Abstract: The empowerment of youth, and advocacy on their behalf, requires the practitioner to listen to those youth. In this article a youth advocate shows how listening to youth has influenced her work as an advocate.
"And how many hours a day did you do lessons?” said
“Ten hours the first day, “said the Mock Turtle, “nine the next, and so on.”
“What a curious plan!” exclaimed Alice.
“That’s the reason they’re called lessons,” the Gryphon remarked, “because they lessen from day to day.”
Lewis Carroll Alice’s Adventures in Wonderland, 1865
This article is about one very important lesson I have tried to live up to over the past three years. However, unlike the creatures with whom Alice is speaking, my lessons do not lessen – as I seem to need all the time I can get to continue learning!
It all started three years ago in the middle of May when I took on the job of child and youth advocate for the City of Vancouver. I began my job not in Vancouver and not in my office in Vancouver. Rather, I began my job – the very few first minutes and hours of it – in a room full of youth-in-care in another city.
This group of young people were preparing to present their views to a community panel who were to make recommendations to government on changing the child welfare legislation in this province. There were a few “adults” there, and we were there on the understanding that we would be proverbial “specks on the wall.” Soon, however, a whisper roamed the room “The child and youth advocate is here ... the child and youth advocate is here ... Vancouver’s advocate is here.” I sank into my chair, staring intently into my blank page of notes. Finally, one young person I know said, “Yah, and I know who she is.” Pointing right at me, she challenged, “So; if you’re the advocate, what are you gonna do for us?” “Well,” I said, “I’ve only been the advocate for about half an hour, so you've got me while I’m still raw and unset in my ways. What do you think a good advocate would do?” [One of the best questions I ever asked!]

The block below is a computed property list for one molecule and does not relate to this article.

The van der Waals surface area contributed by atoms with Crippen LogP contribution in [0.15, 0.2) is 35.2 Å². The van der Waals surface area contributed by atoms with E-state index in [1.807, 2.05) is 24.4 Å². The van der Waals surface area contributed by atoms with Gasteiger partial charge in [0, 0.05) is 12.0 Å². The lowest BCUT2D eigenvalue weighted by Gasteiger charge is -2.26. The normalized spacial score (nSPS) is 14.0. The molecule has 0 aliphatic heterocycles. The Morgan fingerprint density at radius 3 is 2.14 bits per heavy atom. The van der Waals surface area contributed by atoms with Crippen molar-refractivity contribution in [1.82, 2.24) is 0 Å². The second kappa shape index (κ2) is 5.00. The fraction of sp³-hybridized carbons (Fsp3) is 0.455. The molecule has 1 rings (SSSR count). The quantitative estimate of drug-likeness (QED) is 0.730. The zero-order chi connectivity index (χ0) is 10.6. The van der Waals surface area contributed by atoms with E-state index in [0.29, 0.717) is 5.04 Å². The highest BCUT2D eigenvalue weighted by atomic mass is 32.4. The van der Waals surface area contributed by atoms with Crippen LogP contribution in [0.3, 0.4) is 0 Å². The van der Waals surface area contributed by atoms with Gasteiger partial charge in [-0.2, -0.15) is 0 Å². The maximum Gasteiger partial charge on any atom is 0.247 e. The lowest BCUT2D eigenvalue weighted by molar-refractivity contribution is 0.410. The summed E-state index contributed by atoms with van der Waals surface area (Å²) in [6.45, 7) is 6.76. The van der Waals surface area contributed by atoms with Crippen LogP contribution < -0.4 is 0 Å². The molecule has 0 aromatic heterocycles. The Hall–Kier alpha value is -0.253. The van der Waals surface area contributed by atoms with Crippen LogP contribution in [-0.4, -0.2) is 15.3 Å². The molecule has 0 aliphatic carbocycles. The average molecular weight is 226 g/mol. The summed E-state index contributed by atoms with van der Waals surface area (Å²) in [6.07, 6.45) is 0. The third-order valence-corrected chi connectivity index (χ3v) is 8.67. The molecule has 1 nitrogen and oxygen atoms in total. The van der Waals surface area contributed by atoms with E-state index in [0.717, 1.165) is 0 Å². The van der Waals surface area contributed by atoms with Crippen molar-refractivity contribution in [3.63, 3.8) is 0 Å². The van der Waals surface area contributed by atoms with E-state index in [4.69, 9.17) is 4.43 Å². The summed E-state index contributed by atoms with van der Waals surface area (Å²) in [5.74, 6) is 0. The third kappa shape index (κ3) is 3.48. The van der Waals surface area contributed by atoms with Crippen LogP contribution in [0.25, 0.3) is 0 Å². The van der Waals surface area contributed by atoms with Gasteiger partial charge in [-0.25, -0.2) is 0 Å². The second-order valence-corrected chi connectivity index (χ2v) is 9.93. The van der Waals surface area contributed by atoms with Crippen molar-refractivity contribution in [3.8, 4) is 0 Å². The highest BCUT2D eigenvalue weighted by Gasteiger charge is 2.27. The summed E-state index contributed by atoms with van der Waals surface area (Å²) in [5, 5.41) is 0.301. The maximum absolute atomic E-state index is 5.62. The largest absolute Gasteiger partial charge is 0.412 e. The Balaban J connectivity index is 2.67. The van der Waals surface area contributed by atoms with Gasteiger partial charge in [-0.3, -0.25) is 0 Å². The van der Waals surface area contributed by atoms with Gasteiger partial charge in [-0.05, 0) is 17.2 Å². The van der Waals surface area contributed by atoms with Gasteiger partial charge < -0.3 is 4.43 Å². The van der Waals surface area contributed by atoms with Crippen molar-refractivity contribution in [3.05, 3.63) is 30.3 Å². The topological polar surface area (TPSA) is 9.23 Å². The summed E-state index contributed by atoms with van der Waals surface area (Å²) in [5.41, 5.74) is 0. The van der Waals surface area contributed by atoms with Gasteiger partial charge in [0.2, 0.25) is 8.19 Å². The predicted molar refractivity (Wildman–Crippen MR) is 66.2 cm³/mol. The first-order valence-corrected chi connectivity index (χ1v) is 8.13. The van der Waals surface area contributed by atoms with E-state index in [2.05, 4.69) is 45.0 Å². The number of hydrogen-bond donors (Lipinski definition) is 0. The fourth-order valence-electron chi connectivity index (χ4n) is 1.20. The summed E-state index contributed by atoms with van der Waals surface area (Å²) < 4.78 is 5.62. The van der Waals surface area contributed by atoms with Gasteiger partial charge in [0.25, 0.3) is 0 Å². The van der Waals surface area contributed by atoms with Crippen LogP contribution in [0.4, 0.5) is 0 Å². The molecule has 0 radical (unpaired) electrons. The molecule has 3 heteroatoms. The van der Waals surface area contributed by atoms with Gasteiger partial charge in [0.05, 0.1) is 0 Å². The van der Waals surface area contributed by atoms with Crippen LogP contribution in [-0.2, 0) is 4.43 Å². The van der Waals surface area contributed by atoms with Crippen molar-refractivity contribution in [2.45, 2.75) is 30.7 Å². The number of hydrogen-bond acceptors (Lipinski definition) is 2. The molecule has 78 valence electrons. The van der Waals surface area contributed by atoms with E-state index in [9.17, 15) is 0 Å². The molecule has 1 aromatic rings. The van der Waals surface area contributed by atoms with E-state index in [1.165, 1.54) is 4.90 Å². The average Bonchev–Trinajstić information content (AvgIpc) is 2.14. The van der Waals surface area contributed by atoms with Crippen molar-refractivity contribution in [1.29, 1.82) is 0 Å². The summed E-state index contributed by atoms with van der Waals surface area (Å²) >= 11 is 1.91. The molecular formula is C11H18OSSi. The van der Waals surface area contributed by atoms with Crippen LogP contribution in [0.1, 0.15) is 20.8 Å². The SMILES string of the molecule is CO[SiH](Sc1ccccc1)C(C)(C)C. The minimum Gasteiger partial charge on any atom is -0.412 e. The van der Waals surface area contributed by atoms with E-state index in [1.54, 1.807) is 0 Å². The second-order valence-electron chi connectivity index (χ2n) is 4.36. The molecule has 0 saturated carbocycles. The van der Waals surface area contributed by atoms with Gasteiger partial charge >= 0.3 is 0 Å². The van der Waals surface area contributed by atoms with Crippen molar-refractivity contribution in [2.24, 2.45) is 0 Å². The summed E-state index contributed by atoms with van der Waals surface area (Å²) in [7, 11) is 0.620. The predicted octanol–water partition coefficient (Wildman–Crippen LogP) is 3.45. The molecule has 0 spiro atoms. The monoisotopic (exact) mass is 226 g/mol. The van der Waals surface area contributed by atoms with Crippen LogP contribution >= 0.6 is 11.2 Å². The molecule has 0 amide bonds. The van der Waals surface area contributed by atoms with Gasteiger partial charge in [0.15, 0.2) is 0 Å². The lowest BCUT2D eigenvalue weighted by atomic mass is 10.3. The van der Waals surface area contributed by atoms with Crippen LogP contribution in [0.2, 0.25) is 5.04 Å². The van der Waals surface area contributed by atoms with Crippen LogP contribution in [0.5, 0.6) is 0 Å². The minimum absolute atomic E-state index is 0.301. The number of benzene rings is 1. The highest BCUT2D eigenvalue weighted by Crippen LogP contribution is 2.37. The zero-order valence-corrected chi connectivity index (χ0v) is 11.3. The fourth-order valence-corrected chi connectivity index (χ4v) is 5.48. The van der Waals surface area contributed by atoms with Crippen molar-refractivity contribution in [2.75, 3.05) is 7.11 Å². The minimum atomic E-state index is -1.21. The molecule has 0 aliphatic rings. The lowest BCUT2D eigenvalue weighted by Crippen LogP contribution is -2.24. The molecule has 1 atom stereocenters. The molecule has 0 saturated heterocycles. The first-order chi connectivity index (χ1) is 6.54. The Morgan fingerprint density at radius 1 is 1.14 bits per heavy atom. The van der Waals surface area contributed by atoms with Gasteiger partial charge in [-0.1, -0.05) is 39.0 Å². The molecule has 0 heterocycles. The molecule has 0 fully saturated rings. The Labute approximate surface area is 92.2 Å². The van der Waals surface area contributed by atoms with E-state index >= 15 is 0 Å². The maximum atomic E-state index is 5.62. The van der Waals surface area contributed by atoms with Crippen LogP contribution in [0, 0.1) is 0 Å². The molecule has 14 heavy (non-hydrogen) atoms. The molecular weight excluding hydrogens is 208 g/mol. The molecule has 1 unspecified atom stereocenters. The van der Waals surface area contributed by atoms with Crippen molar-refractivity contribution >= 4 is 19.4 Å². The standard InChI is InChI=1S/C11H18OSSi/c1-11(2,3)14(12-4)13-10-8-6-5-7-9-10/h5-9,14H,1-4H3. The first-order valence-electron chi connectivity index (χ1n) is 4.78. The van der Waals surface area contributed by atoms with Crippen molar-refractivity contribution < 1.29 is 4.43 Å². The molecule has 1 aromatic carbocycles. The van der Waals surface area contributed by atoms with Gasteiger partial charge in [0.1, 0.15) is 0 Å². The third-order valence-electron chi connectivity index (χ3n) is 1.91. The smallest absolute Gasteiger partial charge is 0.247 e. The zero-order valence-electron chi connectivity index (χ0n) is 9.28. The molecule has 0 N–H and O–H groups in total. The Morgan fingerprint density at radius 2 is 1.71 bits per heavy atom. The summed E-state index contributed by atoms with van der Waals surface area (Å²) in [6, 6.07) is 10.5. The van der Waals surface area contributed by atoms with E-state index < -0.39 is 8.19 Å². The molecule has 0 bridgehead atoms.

With that, I was given the basics of the model of advocacy I have tried to follow over the past three years. This model sells like hotcakes to all ages of folks! So, here it is for the sheer price of reading through this article. If you like it, I suggest you send your thoughts to be B.C. Federation of Youth-in-Care Networks, or to any young person you know – as I believe it comes from the common spirit of all these young people.
Like any real worthwhile piece of advice, it’s simple to remember and difficult to put into practice. Like any real worthwhile piece of advice, it’s not new. . . it rings true to some basic child and youth care principles such as:
respecting another’s point of view
being of assistance so that worth and learning occur rather than simply being part of controlling a situation
believing that those who are experiencing a difficulty are the most important resources for solving the problem
the importance of modelling as a way of learning and the responsibility I hold as an adult that my every action or failure to act constitutes a modelling of something to those around me.
Well, here it is! There are only five things an effective youth advocate has to do. What the young people said that day was:
1. Never presume to know what is “in a youth’s best interests”. . . never presume to know what our issue is.
In practice, this has meant: Be sure to listen first! Notice who you listen to! Here are a couple of examples from my experience: Prior to that day when I was given the gift of this model, I had indeed had this part of the lesson from another much younger child many years ago. A nine-year-old girl with a severe learning disability was asked what she wanted to learn while she was at the learning centre where I worked. Parents, teachers, psychiatrists, speech therapists, and social workers all had their opinions, such as: learning to read at grade level, having better self-esteem, being happy, overcoming her depression, and so on. She said she wanted to “skip bubble buch” [skip double dutch]. Well, it turned out that by learning to play this game, she became accepted into her school group [boy, that old clinical depression just seemed to die off!], she smiled [hmm ... that old self-esteem shot up!] and no, she never did learn to read easily, but she learned ways around it. Well, you get the lesson?